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Union says 20 Direct Provision residents working at meat plant told contracts won't be renewed due to high risk

Mass testing at meat plants has indicated levels of infection among workers is now very low.

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TRADE UNION SIPTU has been made aware of a group of workers at a meat processing plant who have been told their contracts will not be renewed because of the high risk associated with their living situation in a Direct Provision centre.

Previously TheJournal.ie reported that workers in this facility who live in Direct Provision had their hours cut and were segregated from other employees. 

Siptu organiser Greg Ennis has said he has been made aware of a situation involving at least 20 workers at a plant living in Direct Provision who will not have their six-month contracts renewed.

“The workers’ contracts were coming to an end and now they are not having them renewed because they are deemed too high risk,” he told TheJournal.ie.

“This proves that employers see people living in big numbers in shared accommodation as being a problem, but the way they deal with it is not renewing their contracts.

“There are workers living in Direct Provision who are being given separate areas of a plant to work in, remote from other workers, or separate areas of a canteen.”

Movement of Asylum Seekers Ireland (Masi) was contacted by a number of the impacted employees. 

Spokesperson for Masi, Bulelani Mfaco, said the organisation is ”appalled but not surprised to hear reports from asylum seekers being discriminated against in the labour market”.

“The Economic and Social Research Institute has published a number of reports showing that migrants and ethnic minorities experience discrimination in recruitment and selection in the Irish labour market with the Geary Institute in UCD making similar findings.”

He said asylum seekers also face discrimination when it comes to the type of work permit they are issued.

“Covid-19 appears to have added another layer of discrimination in the labour market for people in Direct Provision,” Mfaco said.

“Masi calls on the Workplace Relations Commission to take a more proactive role in protecting vulnerable migrant workers from such discrimination. The affected people are fearful of taking on employers because the environment does not give them confidence that they’ll be protected.

“This past weekend, Masi heard from an asylum seeker who had been offered a job in a large supermarket chain. The offer was rescinded when the asylum seeker presented the Labour Market Access Permit given to asylum seekers because the employer had never seen one before.

“The discrimination in the labour market is much broader and needs authorities to break down barriers so that people aren’t left unemployed for long periods of time.”

‘Completely inappropriate’

Meat processing plants have been collecting information from workers about where they are living and who they travel to work with for contact tracing purposes. While the information is being logged for public health reasons in the case of an outbreak, there is concern that workers’ living situations could now be used to discriminate against them.

Nick Henderson, CEO of the Irish Refugee Council said he has heard of similar examples in which residents of Direct Provision centres were told they would not be hired for a job in a food processing plant because of their accommodation situation.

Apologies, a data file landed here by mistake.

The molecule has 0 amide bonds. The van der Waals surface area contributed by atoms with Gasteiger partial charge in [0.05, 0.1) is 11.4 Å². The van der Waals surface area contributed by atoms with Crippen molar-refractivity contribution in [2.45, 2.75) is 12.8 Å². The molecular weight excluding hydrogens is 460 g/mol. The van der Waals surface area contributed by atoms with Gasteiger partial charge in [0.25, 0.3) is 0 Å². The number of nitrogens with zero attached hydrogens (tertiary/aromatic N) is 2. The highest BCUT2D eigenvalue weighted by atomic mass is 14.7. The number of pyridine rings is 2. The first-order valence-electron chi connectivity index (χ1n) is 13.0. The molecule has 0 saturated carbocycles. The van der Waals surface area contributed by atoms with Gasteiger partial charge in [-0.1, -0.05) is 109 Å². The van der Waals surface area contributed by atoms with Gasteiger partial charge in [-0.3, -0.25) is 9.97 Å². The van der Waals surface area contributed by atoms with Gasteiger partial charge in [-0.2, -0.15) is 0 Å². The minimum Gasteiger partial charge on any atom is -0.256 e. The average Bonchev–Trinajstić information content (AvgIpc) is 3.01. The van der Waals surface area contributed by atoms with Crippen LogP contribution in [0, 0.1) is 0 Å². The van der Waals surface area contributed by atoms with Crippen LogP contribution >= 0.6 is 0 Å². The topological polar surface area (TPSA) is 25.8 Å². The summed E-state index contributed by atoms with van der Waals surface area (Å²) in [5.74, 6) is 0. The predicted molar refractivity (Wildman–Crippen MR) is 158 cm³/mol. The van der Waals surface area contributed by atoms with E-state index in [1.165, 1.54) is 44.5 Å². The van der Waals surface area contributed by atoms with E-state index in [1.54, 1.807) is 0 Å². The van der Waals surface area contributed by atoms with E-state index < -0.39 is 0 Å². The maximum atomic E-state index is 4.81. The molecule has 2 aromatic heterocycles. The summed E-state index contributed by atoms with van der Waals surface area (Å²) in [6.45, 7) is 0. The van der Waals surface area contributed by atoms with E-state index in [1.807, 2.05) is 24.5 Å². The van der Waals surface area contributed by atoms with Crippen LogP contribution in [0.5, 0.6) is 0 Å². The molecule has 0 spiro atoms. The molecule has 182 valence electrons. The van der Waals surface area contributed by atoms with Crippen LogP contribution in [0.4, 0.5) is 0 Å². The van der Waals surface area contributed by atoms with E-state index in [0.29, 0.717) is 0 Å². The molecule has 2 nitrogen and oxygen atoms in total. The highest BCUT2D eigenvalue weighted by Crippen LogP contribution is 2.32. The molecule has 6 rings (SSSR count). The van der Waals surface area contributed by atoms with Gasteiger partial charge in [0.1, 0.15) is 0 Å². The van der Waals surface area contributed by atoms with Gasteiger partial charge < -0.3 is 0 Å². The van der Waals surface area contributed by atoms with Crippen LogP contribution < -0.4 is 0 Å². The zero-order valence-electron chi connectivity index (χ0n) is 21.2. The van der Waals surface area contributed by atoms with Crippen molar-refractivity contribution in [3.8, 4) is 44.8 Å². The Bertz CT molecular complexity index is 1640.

“That would reflect the scenario you gave and it’s obviously deplorable. Because they are living in Direct Provision they are paying a double price, living in congregated settings but also at risk of discrimination in the employment market because of where they live,” he told TheJournal.ie.

“It’s completely inappropriate and we would advise anyone in this situation to get employment law advice and to draw attention to it.”

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Testing of workers

The government has begun mass testing of workers at meat processing factories following large outbreaks in Kildare, Laois and Offaly with early indications that the incidence has dropped significantly. 

Cormac Healy, spokesperson for Meat Industry Ireland (MII), told TheJournal.ie that the positivity rate from almost 11,000 tests so far is 0.3%. 

“It’s extremely encouraging for everyone in the sector and for everyone else involved,” he said. He said there had been some issues with turnaround times for testing and the hope is that this can be brought down to 24 hours. 

“There are comprehensive measures that have been in place for months and they are working, they are having an impact. That work continues to ensure those protocols remain in place now because we all know we are by no means out of this pandemic.”

The plant that has told workers their contracts will not be renewed is not a member of MII and Healy said the organisation has not issued any guidance to its members advising them to avoid hiring workers who live in Direct Provision.

He pointed out that there there are workers who “share accommodation and travel together across all parts of the economy and sectors and workplaces”. 

“I want to emphasise too that our members are focused on full-time and direct employment – there has been a lot of talk about vast numbers hired by agencies and that just isn’t accurate.”

TheJournal.ie has contacted the plant involved for comment. 

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